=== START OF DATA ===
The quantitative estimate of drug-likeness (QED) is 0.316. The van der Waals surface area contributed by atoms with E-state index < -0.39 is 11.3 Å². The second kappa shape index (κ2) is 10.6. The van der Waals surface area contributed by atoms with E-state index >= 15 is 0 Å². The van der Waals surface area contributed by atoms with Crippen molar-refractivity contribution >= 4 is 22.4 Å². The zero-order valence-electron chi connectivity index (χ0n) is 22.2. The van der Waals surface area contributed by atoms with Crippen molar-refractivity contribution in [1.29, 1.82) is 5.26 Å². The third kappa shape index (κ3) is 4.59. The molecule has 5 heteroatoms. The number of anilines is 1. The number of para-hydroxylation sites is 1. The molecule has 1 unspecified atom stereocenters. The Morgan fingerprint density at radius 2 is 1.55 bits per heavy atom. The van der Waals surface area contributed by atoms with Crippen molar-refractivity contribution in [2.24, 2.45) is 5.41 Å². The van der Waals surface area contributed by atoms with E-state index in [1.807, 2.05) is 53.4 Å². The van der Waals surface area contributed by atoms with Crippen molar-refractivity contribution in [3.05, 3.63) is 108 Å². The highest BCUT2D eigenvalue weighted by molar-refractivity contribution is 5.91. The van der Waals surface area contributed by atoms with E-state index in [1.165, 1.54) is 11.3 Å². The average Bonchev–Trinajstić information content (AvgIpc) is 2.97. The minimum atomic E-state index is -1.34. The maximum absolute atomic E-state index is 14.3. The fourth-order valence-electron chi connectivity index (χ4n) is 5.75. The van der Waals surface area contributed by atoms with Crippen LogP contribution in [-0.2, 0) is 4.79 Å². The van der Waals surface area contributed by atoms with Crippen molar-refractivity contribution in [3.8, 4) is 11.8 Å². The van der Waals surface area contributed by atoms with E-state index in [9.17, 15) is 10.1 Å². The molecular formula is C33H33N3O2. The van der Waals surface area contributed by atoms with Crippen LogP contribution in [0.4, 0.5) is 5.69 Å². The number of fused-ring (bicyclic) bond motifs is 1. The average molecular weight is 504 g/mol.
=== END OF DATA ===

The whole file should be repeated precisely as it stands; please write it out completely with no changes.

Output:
The quantitative estimate of drug-likeness (QED) is 0.316. The van der Waals surface area contributed by atoms with E-state index < -0.39 is 11.3 Å². The second kappa shape index (κ2) is 10.6. The van der Waals surface area contributed by atoms with E-state index >= 15 is 0 Å². The van der Waals surface area contributed by atoms with Crippen molar-refractivity contribution >= 4 is 22.4 Å². The zero-order valence-electron chi connectivity index (χ0n) is 22.2. The van der Waals surface area contributed by atoms with Crippen molar-refractivity contribution in [1.29, 1.82) is 5.26 Å². The third kappa shape index (κ3) is 4.59. The molecule has 5 heteroatoms. The number of anilines is 1. The number of para-hydroxylation sites is 1. The molecule has 1 unspecified atom stereocenters. The Morgan fingerprint density at radius 2 is 1.55 bits per heavy atom. The van der Waals surface area contributed by atoms with Crippen molar-refractivity contribution in [2.24, 2.45) is 5.41 Å². The van der Waals surface area contributed by atoms with E-state index in [1.807, 2.05) is 53.4 Å². The van der Waals surface area contributed by atoms with Crippen molar-refractivity contribution in [3.05, 3.63) is 108 Å². The highest BCUT2D eigenvalue weighted by molar-refractivity contribution is 5.91. The van der Waals surface area contributed by atoms with E-state index in [1.165, 1.54) is 11.3 Å². The average Bonchev–Trinajstić information content (AvgIpc) is 2.97. The minimum atomic E-state index is -1.34. The maximum absolute atomic E-state index is 14.3. The fourth-order valence-electron chi connectivity index (χ4n) is 5.75. The van der Waals surface area contributed by atoms with Crippen LogP contribution in [-0.2, 0) is 4.79 Å². The van der Waals surface area contributed by atoms with Crippen molar-refractivity contribution in [3.8, 4) is 11.8 Å². The van der Waals surface area contributed by atoms with E-state index in [9.17, 15) is 10.1 Å². The molecular formula is C33H33N3O2. The van der Waals surface area contributed by atoms with Crippen LogP contribution in [0.4, 0.5) is 5.69 Å². The number of fused-ring (bicyclic) bond motifs is 1. The average molecular weight is 504 g/mol.